Over the years, Swift has become a very powerful language with many features, and one of the greatest of Swift's powers is generics.
Generic code is a familiar concept for many developers because it exists in other, older languages like Java, C# and even C++ (where generics are called templates).
Generics solve many problems and enable developers to write code very concisely, resulting in less code duplication and more type-agnostic.
In fact, you’ve been using generics for a long time, even if you didn’t realize it, because Swift’s arrays and dictionaries are both generic collections.
It's true! Let’s take a closer look: Can you create an array that holds Int values? And how about an array that holds String values or UIViewControllers?
See, that's a code structure that generic types allow!
That does not mean that Swift has a weak type system! In fact, it’s the opposite. Swift has a strong type system. In other words, once a variable is declared as a type X, you can’t just assign a type Y value to it. Cool?
Let’s create a code sample to illustrate what we are talking about. We're going to create a function that returns the sum of 2 Int parameters:
Nice! But this function only supports the Int number type, and if you send a Double type parameter, you will receive an alert telling you:
cannot convert value of type ‘Double’ to expected argument type ‘Int’.
The first option you have is to create a new function with Double type parameters. But this is code duplication and that is not good (see the DRY principle).
So let’s turn our previous function into a generic function. Instead of setting the Int type, we will set as a placeholder type T and inform the compiler that the function is generic, which means defining it with <T>.
But Swift doesn’t know that the generic type T has a ‘+’ binary operator.
Can you imagine sending two random type parameters like UIViewController and summing them? That does not make too much sense, right?
So for this particular kind of generic function, you will need to set a protocol conformance or a type constraint to limit our function usage to only work with Numeric types. Numeric is a built-in protocol (Swift4+) for any numeric values.
Now, our function works like a charm:
Wow! This is not just powerful. It is really beautiful. Don’t you think? Even if you don't agree now, you will in a minute.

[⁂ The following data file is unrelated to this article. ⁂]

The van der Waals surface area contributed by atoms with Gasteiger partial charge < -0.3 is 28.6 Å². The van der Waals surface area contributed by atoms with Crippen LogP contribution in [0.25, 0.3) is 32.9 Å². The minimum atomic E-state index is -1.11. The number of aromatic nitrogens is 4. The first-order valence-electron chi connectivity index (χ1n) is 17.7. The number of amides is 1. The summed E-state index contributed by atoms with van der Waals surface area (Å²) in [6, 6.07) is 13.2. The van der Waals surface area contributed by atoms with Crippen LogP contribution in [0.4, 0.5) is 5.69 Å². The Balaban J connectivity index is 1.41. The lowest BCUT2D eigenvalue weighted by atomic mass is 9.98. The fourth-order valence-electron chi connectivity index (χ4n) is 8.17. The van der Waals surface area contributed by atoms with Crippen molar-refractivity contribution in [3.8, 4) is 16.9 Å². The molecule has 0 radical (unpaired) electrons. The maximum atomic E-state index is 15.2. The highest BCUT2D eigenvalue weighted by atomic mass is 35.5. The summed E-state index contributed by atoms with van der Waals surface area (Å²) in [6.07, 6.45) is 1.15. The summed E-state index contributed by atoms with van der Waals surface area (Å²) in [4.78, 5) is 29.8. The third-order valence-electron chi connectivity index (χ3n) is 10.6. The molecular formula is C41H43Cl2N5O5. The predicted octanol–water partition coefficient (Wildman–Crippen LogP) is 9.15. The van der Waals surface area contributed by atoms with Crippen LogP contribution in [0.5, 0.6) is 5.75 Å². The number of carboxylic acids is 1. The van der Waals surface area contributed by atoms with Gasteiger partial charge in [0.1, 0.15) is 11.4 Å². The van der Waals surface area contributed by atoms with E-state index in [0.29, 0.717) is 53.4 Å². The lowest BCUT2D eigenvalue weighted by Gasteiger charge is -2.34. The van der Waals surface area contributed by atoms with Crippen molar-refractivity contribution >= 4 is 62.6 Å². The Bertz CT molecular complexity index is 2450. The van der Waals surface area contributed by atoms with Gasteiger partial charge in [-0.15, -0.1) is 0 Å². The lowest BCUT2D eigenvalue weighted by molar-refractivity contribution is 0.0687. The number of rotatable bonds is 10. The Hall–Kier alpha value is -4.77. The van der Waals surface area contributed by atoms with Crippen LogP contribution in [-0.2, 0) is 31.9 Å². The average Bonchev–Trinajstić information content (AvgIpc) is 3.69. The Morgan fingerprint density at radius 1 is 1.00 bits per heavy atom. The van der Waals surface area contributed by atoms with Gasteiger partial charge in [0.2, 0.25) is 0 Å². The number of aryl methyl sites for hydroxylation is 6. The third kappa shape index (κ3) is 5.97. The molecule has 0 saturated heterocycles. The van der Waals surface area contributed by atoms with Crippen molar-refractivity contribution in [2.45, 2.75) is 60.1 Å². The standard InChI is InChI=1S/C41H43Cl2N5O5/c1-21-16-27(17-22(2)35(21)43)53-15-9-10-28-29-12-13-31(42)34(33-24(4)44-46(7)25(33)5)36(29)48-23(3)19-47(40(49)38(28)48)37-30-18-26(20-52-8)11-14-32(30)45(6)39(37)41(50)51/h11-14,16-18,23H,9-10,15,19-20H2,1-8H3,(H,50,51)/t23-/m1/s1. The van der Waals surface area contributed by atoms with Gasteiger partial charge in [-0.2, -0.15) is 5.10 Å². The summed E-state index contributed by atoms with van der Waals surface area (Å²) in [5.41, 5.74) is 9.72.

Now, let’s add more complexity here: this generic function works with all types of numbers because of the conformance with Numeric Protocol, which is natively provided by Swift.
But what if you don’t have a free protocol to use as a Type Constraint?
Well, you will need to create this protocol on your own. Yes, this requires more effort, but it isn't too difficult:
You'll need to do this when you do not natively have a protocol, but for most cases, Swift already provides a collection of basic protocols as constraints, like Equatable, Comparable, Hashable, Numeric, and many others.
Now, let’s try to think of a new scenario where we want to simulate how a restaurant works. Since we just started our amazing restaurant, we only have one person to cook, so what would be the best basic data structure for preparing orders?
The best structure is one where the first customer receives their order first, right? First-In-First-Out. That’s the definition of a queue. Cool!
So we will need a protocol to enqueue, dequeue, and show the current orders we have.
In the future, we're hoping to add different menus, but for now, we just have one simple menu. Because of that, our protocol needs a placeholder type to work with any present and future menu items. This generic placeholder type is called Associated Type.
The basic format of the Orders protocol and the implementation in our RestaurantOrders class will look like this:
But we only prepare food from our SimpleMenu. It does not make sense for the customer to come to our restaurant and order food that we can't prepare, right?
So we will determine the type of items we accept in our RestaurantOrders instance, which should look like this:
Now we have our restaurant running full steam, and when we launch the new ItalianMenu, everything will be ready. Check this out:
Amazing! We've made our restaurant fully functional!
This is the power of generics that I alluded to at the beginning of this post. Generics can turn your code into much cleaner code. Generics are also important for the construction of useful libraries because they allow the library to adapt to application-specific data types without losing type safety.
P.S. You can download a playground file with the above code here.
Antonio Netto is a Senior iOS Engineer at Avenue Code. He is a geek culture enthusiast, and he will be a professional gamer one day(or not).